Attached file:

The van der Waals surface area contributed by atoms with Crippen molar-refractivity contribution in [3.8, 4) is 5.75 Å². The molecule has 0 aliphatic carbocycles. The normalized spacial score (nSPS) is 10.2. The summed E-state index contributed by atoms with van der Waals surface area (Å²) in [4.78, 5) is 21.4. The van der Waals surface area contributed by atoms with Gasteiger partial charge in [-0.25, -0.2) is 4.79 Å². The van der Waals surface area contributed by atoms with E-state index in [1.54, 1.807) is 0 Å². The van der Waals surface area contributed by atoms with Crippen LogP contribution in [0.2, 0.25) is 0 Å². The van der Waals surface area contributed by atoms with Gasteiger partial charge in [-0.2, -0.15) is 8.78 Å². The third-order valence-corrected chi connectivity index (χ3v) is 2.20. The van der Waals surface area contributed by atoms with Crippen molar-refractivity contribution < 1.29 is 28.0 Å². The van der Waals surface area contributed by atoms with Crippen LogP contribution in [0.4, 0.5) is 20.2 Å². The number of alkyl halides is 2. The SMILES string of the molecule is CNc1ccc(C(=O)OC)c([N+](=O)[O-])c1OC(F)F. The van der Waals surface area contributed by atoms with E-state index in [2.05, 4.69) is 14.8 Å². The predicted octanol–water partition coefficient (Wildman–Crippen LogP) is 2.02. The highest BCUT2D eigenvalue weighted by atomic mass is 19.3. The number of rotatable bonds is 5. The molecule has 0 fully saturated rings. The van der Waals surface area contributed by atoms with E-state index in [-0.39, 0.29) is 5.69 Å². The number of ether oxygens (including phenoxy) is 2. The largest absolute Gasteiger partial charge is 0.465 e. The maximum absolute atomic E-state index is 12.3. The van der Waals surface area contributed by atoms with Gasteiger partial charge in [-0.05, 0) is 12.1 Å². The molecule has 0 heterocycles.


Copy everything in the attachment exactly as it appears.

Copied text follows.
The van der Waals surface area contributed by atoms with Crippen molar-refractivity contribution in [3.8, 4) is 5.75 Å². The molecule has 0 aliphatic carbocycles. The normalized spacial score (nSPS) is 10.2. The summed E-state index contributed by atoms with van der Waals surface area (Å²) in [4.78, 5) is 21.4. The van der Waals surface area contributed by atoms with Gasteiger partial charge in [-0.25, -0.2) is 4.79 Å². The van der Waals surface area contributed by atoms with E-state index in [1.54, 1.807) is 0 Å². The van der Waals surface area contributed by atoms with Crippen LogP contribution in [0.2, 0.25) is 0 Å². The van der Waals surface area contributed by atoms with Gasteiger partial charge in [-0.2, -0.15) is 8.78 Å². The third-order valence-corrected chi connectivity index (χ3v) is 2.20. The van der Waals surface area contributed by atoms with Crippen molar-refractivity contribution < 1.29 is 28.0 Å². The van der Waals surface area contributed by atoms with Crippen LogP contribution in [0.4, 0.5) is 20.2 Å². The number of alkyl halides is 2. The SMILES string of the molecule is CNc1ccc(C(=O)OC)c([N+](=O)[O-])c1OC(F)F. The van der Waals surface area contributed by atoms with E-state index in [2.05, 4.69) is 14.8 Å². The predicted octanol–water partition coefficient (Wildman–Crippen LogP) is 2.02. The highest BCUT2D eigenvalue weighted by atomic mass is 19.3. The number of rotatable bonds is 5. The molecule has 0 fully saturated rings. The van der Waals surface area contributed by atoms with E-state index in [-0.39, 0.29) is 5.69 Å². The number of ether oxygens (including phenoxy) is 2. The largest absolute Gasteiger partial charge is 0.465 e. The maximum absolute atomic E-state index is 12.3. The van der Waals surface area contributed by atoms with Gasteiger partial charge in [-0.05, 0) is 12.1 Å². The molecule has 0 heterocycles.